Notes from a fascinating world.
The world is like a bazaar, full of interesting odds and ends, and I've been exiled into it. This is my all-over-the-map (literally and metaphorically) attempt at capturing some of the world's many wonders.
One must be terribly grateful in these times to be able to do any traveling at all.
A couple of months ago, I returned to the land of my birth, Taiwan. Being still a citizen here, I had the right to return regardless of Covid-19 border restrictions. And I must be doubly grateful that here and my other country, New Zealand, just happen right now to be the two safest places on earth as far as Covid is concerned.
And recently I got out of the capital city of Taipei to visit the south and the offshore island of Kinmen. All of which—against the backdrop of the pandemic as well as events in Washington—makes me reflect upon what it means to be a remnant, to be an heir to lost causes
I’ll explain. But let’s start in Kinmen and the 17th century.
“What offshore island? Isn’t Taiwan already an offshore island?” So it is, offshore from China. Kinmen, or Jinmen or Quemoy depending on your dialect of choice, is a much smaller island that is much closer to Mainland China. Actually, it’s only five miles or eight kilometers off the coast of the mainland, and some adjacent islets are even closer. At night, the neon lights of the skyline of the Mainland city of Xiamen directly across brighten the horizon. Even so, Kinmen is controlled by Taiwan, not the People’s Republic of China. We’ll get to that.
O the road to Mandalay,
“Kinmen” means “golden gate,” like the bridge in northern California, or “golden door.” In Emma Lazarus’s famous poem, the golden door is the port of entry into New York and America, the proverbial land of opportunity. The golden door of Kinmen historically served the opposite function: it was a gateway through which hard-scrabble Chinese men sailed out to Southeast Asia and beyond to seek opportunities. Some would return as wealthy tycoons.
“Keep, ancient lands, your storied pomp!” cries she
Some time in the middle of the 17th century, Kinmen and Xiamen found themselves under a new lord. Zheng Chenggong was the son of a Japanese woman and a Chinese pirate named Zheng Zhilong—not just any pirate but the greatest pirate of the Pacific, so powerful that the Ming Dynasty government in the end just offered him amnesty instead of trying to arrest him. Having accepted amnesty, Zheng Zhilong served the Ming regime when, in 1644, Manchu horsemen breached the Great Wall, entered Beijing, and founded the new Qing Dynasty.
All that was happening in northern China, and surviving members of the Ming imperial family in the south still sought to maintain their rule. One by one, distant cousins of the previous emperor claimed to be emperors themselves. And one by one, they were captured or killed by the Qing army always bearing down on them.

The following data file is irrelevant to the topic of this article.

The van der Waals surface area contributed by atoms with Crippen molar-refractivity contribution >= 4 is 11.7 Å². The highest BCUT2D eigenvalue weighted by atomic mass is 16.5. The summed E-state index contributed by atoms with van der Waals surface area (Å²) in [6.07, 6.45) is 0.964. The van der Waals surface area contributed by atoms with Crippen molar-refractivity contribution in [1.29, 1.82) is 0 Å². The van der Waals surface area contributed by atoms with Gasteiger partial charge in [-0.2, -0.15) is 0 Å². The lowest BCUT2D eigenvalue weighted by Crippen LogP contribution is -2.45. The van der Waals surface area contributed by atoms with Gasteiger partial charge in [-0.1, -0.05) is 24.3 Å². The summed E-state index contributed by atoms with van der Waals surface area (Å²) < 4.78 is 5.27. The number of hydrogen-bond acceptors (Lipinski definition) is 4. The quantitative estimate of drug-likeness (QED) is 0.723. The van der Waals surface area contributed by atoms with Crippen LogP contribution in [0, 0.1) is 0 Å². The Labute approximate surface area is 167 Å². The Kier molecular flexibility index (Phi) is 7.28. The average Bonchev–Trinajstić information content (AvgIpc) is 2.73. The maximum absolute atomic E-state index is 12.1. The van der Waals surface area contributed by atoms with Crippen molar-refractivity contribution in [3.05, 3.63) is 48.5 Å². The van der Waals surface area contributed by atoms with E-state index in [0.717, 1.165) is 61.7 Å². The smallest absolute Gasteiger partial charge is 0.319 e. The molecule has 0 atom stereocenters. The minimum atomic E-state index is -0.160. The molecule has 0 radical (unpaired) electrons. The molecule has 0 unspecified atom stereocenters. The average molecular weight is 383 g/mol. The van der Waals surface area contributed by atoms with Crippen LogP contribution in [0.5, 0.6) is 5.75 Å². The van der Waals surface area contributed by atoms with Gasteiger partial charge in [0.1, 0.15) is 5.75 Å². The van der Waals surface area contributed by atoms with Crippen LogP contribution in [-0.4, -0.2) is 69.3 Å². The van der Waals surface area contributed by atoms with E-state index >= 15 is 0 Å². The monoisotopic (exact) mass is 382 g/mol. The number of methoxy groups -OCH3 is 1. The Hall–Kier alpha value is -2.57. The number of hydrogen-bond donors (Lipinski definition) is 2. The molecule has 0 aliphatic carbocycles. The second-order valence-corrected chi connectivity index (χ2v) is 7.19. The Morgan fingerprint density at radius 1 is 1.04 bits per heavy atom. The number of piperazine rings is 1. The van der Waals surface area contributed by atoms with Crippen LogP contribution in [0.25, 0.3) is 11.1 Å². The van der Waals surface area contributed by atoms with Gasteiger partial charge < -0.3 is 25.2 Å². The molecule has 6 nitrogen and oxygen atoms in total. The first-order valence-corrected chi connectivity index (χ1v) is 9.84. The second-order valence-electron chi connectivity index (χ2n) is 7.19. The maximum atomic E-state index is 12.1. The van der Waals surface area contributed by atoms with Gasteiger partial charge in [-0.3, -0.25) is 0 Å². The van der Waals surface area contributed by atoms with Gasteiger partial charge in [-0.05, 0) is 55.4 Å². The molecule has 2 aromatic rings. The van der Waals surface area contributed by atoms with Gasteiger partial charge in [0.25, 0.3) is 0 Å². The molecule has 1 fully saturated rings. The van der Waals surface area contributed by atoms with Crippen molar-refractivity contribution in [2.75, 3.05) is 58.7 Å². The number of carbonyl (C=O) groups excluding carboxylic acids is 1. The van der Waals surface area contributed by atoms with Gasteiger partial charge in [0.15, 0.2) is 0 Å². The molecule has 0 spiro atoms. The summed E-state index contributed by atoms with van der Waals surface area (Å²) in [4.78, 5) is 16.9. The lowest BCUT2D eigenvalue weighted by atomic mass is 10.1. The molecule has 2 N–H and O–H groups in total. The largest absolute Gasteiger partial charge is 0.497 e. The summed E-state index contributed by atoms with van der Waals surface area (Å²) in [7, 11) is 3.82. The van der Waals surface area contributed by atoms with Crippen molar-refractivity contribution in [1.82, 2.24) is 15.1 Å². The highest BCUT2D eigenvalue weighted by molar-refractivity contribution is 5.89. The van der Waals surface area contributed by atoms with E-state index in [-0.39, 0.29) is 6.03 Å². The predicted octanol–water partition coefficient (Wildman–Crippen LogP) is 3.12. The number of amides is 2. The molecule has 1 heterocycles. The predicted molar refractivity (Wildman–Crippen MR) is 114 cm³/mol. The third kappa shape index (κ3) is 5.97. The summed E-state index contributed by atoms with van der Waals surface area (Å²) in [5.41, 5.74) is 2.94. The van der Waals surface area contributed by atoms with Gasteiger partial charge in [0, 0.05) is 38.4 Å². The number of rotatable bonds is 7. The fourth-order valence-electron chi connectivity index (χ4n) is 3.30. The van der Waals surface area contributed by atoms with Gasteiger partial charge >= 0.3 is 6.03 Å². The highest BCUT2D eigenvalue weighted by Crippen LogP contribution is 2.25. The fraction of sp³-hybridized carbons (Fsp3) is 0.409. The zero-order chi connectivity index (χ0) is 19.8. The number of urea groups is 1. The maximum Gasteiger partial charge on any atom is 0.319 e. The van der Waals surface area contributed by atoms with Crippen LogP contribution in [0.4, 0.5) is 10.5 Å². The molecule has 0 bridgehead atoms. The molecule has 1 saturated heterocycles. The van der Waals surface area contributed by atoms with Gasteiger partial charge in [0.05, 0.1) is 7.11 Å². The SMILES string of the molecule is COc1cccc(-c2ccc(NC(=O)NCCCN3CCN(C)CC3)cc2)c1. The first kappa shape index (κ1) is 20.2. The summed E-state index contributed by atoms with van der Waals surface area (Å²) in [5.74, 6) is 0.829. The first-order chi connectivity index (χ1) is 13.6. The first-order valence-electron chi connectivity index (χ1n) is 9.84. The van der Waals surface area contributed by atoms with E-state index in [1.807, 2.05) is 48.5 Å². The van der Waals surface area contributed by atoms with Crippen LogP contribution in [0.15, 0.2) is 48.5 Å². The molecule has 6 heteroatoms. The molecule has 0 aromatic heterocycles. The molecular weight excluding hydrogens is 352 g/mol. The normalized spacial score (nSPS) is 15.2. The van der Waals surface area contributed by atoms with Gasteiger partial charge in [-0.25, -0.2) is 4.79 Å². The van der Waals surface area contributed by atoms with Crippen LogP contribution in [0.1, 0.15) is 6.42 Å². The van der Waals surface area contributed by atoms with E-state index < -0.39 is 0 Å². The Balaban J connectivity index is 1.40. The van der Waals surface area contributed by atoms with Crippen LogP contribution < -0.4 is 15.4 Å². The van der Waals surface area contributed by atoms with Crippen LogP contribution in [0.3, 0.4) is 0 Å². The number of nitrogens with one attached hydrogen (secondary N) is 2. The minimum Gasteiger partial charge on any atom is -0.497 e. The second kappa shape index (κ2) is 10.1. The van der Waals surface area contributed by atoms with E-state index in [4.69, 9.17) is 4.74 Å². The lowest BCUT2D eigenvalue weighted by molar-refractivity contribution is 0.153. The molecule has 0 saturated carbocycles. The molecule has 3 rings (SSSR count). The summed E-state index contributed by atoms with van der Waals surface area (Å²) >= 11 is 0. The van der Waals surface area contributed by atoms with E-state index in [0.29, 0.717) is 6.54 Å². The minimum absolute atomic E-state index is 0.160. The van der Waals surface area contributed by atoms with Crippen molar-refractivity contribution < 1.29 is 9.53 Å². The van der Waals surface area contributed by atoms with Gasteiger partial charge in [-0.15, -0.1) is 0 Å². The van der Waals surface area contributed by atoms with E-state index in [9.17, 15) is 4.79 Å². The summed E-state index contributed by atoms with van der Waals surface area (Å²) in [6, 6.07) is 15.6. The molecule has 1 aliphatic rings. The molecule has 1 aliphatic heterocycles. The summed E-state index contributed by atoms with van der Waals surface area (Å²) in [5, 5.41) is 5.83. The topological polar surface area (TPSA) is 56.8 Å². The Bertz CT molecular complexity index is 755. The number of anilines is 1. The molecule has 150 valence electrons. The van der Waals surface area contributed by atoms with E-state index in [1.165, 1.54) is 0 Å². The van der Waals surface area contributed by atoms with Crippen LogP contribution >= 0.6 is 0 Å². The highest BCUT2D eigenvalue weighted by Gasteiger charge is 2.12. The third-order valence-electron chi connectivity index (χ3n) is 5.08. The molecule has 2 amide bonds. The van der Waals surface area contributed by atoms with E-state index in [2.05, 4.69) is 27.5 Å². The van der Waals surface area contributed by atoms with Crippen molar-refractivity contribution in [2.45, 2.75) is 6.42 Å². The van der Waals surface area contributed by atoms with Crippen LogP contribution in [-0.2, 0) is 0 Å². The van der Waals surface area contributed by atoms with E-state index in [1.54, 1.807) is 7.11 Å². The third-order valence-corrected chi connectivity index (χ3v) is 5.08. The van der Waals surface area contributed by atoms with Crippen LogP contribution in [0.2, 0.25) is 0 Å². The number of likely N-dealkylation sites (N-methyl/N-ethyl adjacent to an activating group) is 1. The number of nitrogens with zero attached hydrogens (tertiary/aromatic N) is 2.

Seeing that what was left of the Ming was surely doomed, Zheng Zhilong decided to surrender to the Qing. His son vehemently objected, but he wouldn’t listen. When the Qing troops came supposedly to accept Zhilong’s surrender, they instead arrested him and violated his Japanese wife. She committed suicide. Chenggong arrived on the scene only just in time to pick up her corpse.
Grief-stricken, Zheng Chenggong is said to have cut open his own mother’s body and tried to wash the inside. Today, we would say that the traumatized man had a psychological break. Alas, he lived three hundred years before Dr. Freud, and there was no one there to put him on the couch. For the rest of his life, Zheng would struggle with anger management. His irritability and rage led to betrayal by some of his closest associates.
Zheng swore revenge on the Manchus and vowed to support the Ming until his dying day. For his absolute loyalty, one of the string of imperial cousins who claimed the Ming throne endowed upon him a unique honor: Zheng was free to use the imperial surname as his own. In reality, he hardly ever did so. But the honor gave rise to another title, the one recorded by Europeans who encountered him so the one used in Western history books: “Koxinga,” literally “Lord National-Surname.”
Koxinga inherited his father’s pirate fleet, reconstituted as a formidable navy. With these forces, he occupied Xiamen and Kinmen. Various Ming imperial cousins came to seek his protection. One of them, Prince Lu, lived out his remaining days on Kinmen. Using these territories as his base, Koxinga attempted to beat back the Qing army—which is to say, the inexorable tide of history itself.
So we beat on, boats against the current, borne back ceaselessly into the past.